A flat pitch, extremely short boundaries, a quick outfield and two powerful batting line-ups - it was a potent mix at Basseterre, and the outcome, not surprisingly, was a match that yielded 671 runs in 98 overs. Australia have already been on the receiving end after posting huge totals, and through the first half of the run-chase they were in danger of adding another to the list, which would have meant the five highest chases would all have come against Australia. In the end they were saved the blushes by some superb bowling, but also by some inexplicable batting by Jacques Kallis.

Kallis came in with the score reading 160 after 21 - a run rate of 7.62 - and then managed just 48 off 63 balls over the next 22 overs, a period in which South Africa's scoring rate plummeted to 5.32. Of the 146 dot balls Australia bowled, 32 were to Kallis (22%), which increased the pressure on the other batsmen and ultimately resulted in a rash of wickets.

The Australian innings suffered from no such hiccups, though, with Matthew Hayden's 66-ball century - the fastest in World Cups, and also by an Australian in ODIs - being the stand-out knock. As with most Hayden innings, the highlight was his driving down the ground - 46 of his 101 runs came in the V between mid-off and mid-on. The opening partnership of 106 came in less than 15 overs, and what was particularly interesting was the manner in which Hayden and Adam Gilchrist took on the South African bowlers. Against Shaun Pollock, who pitches it up and is easier to drive down the ground, Hayden took charge, scoring at more than two runs per ball. He was more subdued against Makhaya Ntini's back-of-a-length attack, allowing Gilchrist to take over. The table below shows how the openers shared it around too - both faced exactly the same number of deliveries against each bowler.

The feature of the entire Australian innings was the manner in which they clobbered good-length bowling. The conditions lent themselves perfectly to the tactic of hitting through the line and over the top - the good-length balls went at more than seven per over, a tell-tale sign of just how dominant and confident the Australians were. South Africa, on the other hand, only scored at 5.37 runs off the good-length deliveries.

Pollock is the one bowler who can usually be relied upon to keep it tight, but on such a good pitch even he was utterly powerless, ending up with his most expensive ODI figures. In 277 one-day internationals, this was the first time he went at more than eight per over. In fact, Pollock has gone at more than seven an over only three times, and they've all been against Australia, which is the side against whom his career economy rate is the highest. (Click here for Pollock's ODI career summary with the ball.)

Other stat highlights

  • In the Australian innings, all seven batsmen who batted had a strike rate of at least 100. The only other time this has happened in an ODI in which at least seven players have batted was in the 2003 World Cup, when New Zealand's seven batsmen all scored at faster than a run a ball against Canada at Benoni.

  • Australia's 377 for 6 is their highest total in World Cups, and their 11th 300-plus score in all editions of the tournament. No other team has managed more than four such totals in World Cups.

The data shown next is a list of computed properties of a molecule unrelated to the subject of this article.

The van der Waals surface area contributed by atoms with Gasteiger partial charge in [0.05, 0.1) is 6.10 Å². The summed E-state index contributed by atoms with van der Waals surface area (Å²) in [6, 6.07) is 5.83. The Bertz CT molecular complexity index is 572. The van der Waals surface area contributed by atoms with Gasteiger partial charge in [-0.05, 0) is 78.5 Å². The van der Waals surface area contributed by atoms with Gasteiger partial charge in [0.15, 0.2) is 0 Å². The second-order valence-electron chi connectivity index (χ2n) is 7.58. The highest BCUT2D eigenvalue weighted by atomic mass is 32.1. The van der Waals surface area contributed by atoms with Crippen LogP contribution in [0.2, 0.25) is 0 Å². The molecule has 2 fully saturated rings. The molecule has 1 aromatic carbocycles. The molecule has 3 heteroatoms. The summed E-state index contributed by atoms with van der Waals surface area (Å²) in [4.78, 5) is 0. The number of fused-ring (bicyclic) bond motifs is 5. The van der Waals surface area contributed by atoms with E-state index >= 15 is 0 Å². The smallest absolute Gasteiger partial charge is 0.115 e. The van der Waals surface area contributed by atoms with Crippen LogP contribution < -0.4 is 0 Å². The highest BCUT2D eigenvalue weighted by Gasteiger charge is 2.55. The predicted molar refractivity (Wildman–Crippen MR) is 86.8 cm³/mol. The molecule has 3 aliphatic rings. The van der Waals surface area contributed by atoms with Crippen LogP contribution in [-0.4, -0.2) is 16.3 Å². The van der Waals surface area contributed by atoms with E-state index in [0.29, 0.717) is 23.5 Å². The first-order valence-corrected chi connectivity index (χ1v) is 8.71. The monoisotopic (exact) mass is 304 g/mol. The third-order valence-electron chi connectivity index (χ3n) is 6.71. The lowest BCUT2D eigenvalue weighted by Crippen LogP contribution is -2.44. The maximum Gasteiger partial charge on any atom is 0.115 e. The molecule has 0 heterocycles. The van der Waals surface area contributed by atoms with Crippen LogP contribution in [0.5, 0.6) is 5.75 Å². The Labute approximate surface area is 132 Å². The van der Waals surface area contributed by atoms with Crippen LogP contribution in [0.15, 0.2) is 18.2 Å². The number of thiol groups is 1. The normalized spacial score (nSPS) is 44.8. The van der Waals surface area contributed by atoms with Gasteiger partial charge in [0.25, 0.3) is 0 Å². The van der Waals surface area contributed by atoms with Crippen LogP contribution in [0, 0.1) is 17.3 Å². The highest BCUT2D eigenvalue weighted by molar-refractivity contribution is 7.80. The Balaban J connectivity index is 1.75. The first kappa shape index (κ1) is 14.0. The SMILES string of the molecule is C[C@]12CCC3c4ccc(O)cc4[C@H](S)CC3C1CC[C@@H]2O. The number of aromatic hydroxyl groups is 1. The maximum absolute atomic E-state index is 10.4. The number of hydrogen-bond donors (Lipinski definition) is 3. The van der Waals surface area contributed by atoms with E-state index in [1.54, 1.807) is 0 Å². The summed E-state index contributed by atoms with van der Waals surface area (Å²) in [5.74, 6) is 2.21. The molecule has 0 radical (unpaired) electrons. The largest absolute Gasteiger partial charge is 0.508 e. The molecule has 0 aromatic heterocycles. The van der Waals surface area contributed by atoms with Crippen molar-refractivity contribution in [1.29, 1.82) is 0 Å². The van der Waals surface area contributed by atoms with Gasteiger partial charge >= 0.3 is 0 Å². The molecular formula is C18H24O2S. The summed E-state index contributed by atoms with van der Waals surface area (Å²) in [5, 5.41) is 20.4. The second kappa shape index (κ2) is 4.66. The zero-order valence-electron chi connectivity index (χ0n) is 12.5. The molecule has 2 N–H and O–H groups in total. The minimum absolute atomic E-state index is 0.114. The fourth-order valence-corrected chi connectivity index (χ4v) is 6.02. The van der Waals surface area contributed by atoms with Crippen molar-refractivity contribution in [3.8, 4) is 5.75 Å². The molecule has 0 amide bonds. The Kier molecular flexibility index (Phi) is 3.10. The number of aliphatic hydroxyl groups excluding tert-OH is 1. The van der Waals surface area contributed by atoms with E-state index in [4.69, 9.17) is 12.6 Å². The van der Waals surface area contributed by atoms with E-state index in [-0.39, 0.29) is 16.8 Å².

• Opposition captains would do well to think twice before putting Australia in to bat. In 18 World Cup games when this has been tried, it's worked only three times, and never on eight occasions since the 1996 final. (Their 1999 semi-final against South Africa ended in a tie, but it was as good as a victory for Australia.)

  • The match total of 671 is a record for a World Cup game, going past the earlier highest aggregate of 652 in the game between Sri Lanka and Kenya at Kandy in 1996.

  • It was a pretty good day at the office for Ricky Ponting. Though he missed his hundred by nine runs, he had enough reasons to celebrate. Starting the game just eight short of 10,000 ODI runs, Ponting became only the seventh batsman to join the club. The two sixes in the innings also took his sixes tally in World Cups to 27, which is a record and two clear of the second-placed Sourav Ganguly. And when Nathan Bracken took the last wicket, it marked the 108th victory under Ponting's leadership, which made him the most successful captain. Allan Border, the only other leader with a century of wins, had 107.

  • Pollock and Charl Langeveldt both went for more than 80, which is only the second instance of two bowlers conceding so many runs in World Cups. The only other occasion when this happened was at Taunton in 1999, when Chaminda Vaas - another metronome in the Pollock mould - had a rare off day as he and Eric Upashantha leaked more than 80 against India.

  • Australia's 377 for 6 in this game is the tenth instance of a 300-plus score in the tournament, which is a record for any World Cup. The 2003 edition had nine.

  • Australia have also become only the second team to score more than 300 in five consecutive ODI innings (they'd exceeded 300 in the last two games of the Chappell-Hadlee Series). The only other team to achieve this feat is Sri Lanka. Australia are also the only team to score more than 300 on four consecutive occasions in World Cups - they've done it three times here, to follow the 359 for 2 in the 2003 World Cup final.

  • Gilchrist and Hayden have also become the most successful opening pair in World Cups in terms of aggregate. They have put together 791 runs for the first wicket, which is 17 more than what Gary Kirsten and Herschelle Gibbs managed in 12 World Cups innings.
    With inputs from Rajesh Kumar.